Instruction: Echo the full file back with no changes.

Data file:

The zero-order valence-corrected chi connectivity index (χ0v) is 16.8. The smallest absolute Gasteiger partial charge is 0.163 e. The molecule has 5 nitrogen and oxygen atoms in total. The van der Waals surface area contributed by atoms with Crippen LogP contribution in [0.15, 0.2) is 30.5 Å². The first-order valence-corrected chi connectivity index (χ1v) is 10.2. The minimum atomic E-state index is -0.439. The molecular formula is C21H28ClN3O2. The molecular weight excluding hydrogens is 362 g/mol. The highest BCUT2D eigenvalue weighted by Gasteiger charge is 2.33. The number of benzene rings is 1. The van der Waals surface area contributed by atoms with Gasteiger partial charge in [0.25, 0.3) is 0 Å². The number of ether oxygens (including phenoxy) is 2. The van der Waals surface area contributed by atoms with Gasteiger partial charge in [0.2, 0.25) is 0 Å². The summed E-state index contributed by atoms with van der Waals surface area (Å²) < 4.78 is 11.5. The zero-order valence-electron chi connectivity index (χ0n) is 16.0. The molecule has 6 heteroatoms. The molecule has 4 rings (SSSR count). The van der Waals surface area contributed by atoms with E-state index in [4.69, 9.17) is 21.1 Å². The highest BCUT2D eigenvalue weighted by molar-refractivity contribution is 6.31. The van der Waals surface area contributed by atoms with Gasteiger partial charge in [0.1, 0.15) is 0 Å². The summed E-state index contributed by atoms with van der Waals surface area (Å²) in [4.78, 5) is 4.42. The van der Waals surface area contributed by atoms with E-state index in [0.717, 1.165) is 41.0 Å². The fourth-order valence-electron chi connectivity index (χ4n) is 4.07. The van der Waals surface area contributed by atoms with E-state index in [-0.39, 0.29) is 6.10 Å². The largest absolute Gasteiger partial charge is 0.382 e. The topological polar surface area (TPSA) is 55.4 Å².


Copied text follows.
The zero-order valence-corrected chi connectivity index (χ0v) is 16.8. The smallest absolute Gasteiger partial charge is 0.163 e. The molecule has 5 nitrogen and oxygen atoms in total. The van der Waals surface area contributed by atoms with Crippen LogP contribution in [0.15, 0.2) is 30.5 Å². The first-order valence-corrected chi connectivity index (χ1v) is 10.2. The minimum atomic E-state index is -0.439. The molecular formula is C21H28ClN3O2. The molecular weight excluding hydrogens is 362 g/mol. The highest BCUT2D eigenvalue weighted by Gasteiger charge is 2.33. The number of benzene rings is 1. The van der Waals surface area contributed by atoms with Gasteiger partial charge in [0.25, 0.3) is 0 Å². The number of ether oxygens (including phenoxy) is 2. The van der Waals surface area contributed by atoms with Gasteiger partial charge in [0.2, 0.25) is 0 Å². The summed E-state index contributed by atoms with van der Waals surface area (Å²) < 4.78 is 11.5. The zero-order valence-electron chi connectivity index (χ0n) is 16.0. The molecule has 6 heteroatoms. The molecule has 4 rings (SSSR count). The van der Waals surface area contributed by atoms with E-state index in [4.69, 9.17) is 21.1 Å². The highest BCUT2D eigenvalue weighted by molar-refractivity contribution is 6.31. The van der Waals surface area contributed by atoms with Gasteiger partial charge in [0.1, 0.15) is 0 Å². The summed E-state index contributed by atoms with van der Waals surface area (Å²) in [4.78, 5) is 4.42. The van der Waals surface area contributed by atoms with E-state index in [0.717, 1.165) is 41.0 Å². The fourth-order valence-electron chi connectivity index (χ4n) is 4.07. The van der Waals surface area contributed by atoms with E-state index in [-0.39, 0.29) is 6.10 Å². The largest absolute Gasteiger partial charge is 0.382 e. The topological polar surface area (TPSA) is 55.4 Å².